The struggle for free speech and racial equality is heating up on Wisconsin university campuses

The struggle for racial justice and freedom of expression continues University campus in Wisconsin It’s intensifying, reflecting a national struggle as Republicans work to close campus diversity offices and require students and faculty to treat conservative speakers with respect.

Just in the last two weeks, the state’s top Republican announced a push to scrap the University of Wisconsin System’s diversity efforts — a move the Democratic governor called ridiculous. A UW-Madison student posted racial slurs on the internet, prompting widespread protests but no announced disciplinary action. And a state medical school canceled a diversity symposium with US Republican Senator Ron Johnson, fearing the discussion would be too disruptive, prompting expressions of bias from Conservatives.

With that in mind, Republican lawmakers will hold an invite-only hearing Thursday to discuss “how the lack of free speech and intellectual diversity on college campuses affects the quality of higher education.” Speakers include John Sailer, political director of the National Association of Scholars, a conservative group that opposes diversity policies, and Tim Higgins, a former UW Regent appointed by former Republican Gov. Scott Walker.

“I think people are talking about viewpoint diversity being just as important or even more important than other types of diversity,” said Republican Rep. David Murphy, chair of the State Assembly College Committee, which will chair the hearing. “And I don’t think diversity efforts show benefits.”

Paulette Granberry Russell, president of the National Association of Diversity Officers in Higher Education, said it was disheartening to see a free speech hearing with invite-only speakers. She said the GOP tries to portray diversity offices as giving minorities an unfair advantage when they’re just trying to help everyone understand a wide range of perspectives.

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“In contrast to the opponents of these offices, our work also includes protecting freedom of expression,” she said.

Republicans argue that diversity bureaus designed to help minorities navigate science only exacerbate racial tensions. And the GOP has claimed for years that colleges don’t give conservative speakers the same opportunities to speak on campus that liberals do.

A survey involving 13 four-year schools released in February by the UW System found that nearly half of the students who responded have at least some agreement that school leadership should exclude controversial speakers when some students took the message as feel offensive.

Wisconsin MAdison students

University of Wisconsin-Madison students hold up signs protesting racism on campus during a meeting of the UW System Board of Regents in Madison, Wisconsin December 11, 2015. (Amber Arnold/Wisconsin State Journal via AP, file)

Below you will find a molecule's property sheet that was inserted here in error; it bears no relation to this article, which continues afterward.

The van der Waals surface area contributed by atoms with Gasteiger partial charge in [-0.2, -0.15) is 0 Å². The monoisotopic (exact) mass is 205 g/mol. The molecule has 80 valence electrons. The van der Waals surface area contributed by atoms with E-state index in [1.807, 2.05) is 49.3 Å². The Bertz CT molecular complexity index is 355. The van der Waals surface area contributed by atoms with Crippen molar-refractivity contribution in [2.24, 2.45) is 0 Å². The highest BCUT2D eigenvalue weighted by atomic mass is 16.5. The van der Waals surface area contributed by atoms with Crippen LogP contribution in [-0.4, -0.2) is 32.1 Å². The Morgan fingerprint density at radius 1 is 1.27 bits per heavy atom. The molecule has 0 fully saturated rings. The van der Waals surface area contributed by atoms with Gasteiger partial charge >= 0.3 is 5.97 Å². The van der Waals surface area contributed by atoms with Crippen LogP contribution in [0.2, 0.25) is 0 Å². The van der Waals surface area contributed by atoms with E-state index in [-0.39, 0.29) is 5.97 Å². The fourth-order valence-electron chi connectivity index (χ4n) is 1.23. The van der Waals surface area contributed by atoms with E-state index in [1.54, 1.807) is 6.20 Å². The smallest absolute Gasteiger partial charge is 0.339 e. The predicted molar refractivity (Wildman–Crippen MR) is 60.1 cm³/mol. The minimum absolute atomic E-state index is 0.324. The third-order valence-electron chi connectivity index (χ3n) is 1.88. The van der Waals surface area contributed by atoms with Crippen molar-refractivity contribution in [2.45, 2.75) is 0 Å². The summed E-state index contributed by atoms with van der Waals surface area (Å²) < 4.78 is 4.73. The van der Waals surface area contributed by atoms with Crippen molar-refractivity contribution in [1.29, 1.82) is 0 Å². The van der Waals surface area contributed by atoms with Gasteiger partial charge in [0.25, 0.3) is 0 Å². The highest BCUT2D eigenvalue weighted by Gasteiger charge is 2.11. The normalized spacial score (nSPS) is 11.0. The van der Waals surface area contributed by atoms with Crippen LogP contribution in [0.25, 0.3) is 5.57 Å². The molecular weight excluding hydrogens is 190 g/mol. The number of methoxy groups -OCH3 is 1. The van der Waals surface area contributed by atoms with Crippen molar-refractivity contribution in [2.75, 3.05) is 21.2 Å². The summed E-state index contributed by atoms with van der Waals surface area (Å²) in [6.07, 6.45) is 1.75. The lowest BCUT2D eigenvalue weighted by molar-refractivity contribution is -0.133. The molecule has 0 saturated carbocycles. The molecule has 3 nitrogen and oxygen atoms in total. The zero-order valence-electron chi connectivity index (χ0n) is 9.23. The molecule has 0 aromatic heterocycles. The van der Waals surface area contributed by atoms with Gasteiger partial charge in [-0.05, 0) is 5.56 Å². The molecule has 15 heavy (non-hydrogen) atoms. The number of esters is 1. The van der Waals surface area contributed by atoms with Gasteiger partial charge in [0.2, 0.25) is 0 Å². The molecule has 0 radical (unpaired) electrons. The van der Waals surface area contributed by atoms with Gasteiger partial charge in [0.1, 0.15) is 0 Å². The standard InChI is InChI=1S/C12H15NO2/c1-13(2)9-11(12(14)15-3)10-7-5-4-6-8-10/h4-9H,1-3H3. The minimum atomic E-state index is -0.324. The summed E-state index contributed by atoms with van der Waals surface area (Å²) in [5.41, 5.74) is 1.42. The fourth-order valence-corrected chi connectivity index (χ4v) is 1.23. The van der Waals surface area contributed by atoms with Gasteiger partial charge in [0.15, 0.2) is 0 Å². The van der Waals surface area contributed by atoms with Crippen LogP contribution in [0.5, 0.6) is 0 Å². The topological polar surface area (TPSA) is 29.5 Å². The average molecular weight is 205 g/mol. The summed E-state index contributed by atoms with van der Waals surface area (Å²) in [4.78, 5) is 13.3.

Issues have come to the fore this month, beginning with assembly speaker Robin Vos announcing last week that he wanted to cut funding to campus diversity offices. He called the bureaus a waste of taxpayers’ money and said they were exacerbating racial divides.

Democratic Governor Tony Evers has called Vos’ proposal “ridiculous,” but Vos’s plan is consistent with a statewide push by Republicans to eliminate campus diversity offices.

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Republican lawmakers in at least a dozen states have proposed more than 30 diversity, equity and inclusion efforts in higher education using bill-tracking software Plural, according to an analysis by The Associated Press. Some proposals would ban DEI offices or their funding. Others would prohibit administrators from considering diversity as part of the hiring or admissions process.

At about the same time as Vos’s announcement, a white UW-Madison student posted a racist smear online saying she wanted to see some black people enslaved so she could abuse them. The post sparked two days of protests on Wisconsin’s flagship campus, with students calling for the student’s deportation. University officials condemned the publication but said they could not act against freedom of expression.

Meanwhile, officials at the Medical College of Wisconsin decided to cancel Friday’s campus symposium, which will address “the uses and abuses” of federally sponsored diversity programs on college campuses and in medical, science and engineering education.

The college’s president, John Raymond Sr., sent a message to students and staff on May 4 saying he had canceled the symposium because discussions about the event had become “unacceptably disruptive.” Raymond released the message on the same day as one of the UW-Madison protests.

Johnson was scheduled to attend the symposium along with Sailer, who released a copy of a letter the faculty sent to Raymond on April 30, saying they opposed the “pseudo-academic and potentially harmful meeting.”


“Discourses that are politically motivated and not based on evidence do not contribute to the MCW learning community and leave our learners with a sense of insecurity,” the letter reads.

Sailer tweeted that the letter was a “textbook heckler veto”. Johnson’s office said the symposium will now be held online, but the senator said in a statement that he hopes to meet with medical school leaders to discuss why they feel they can’t host the event.

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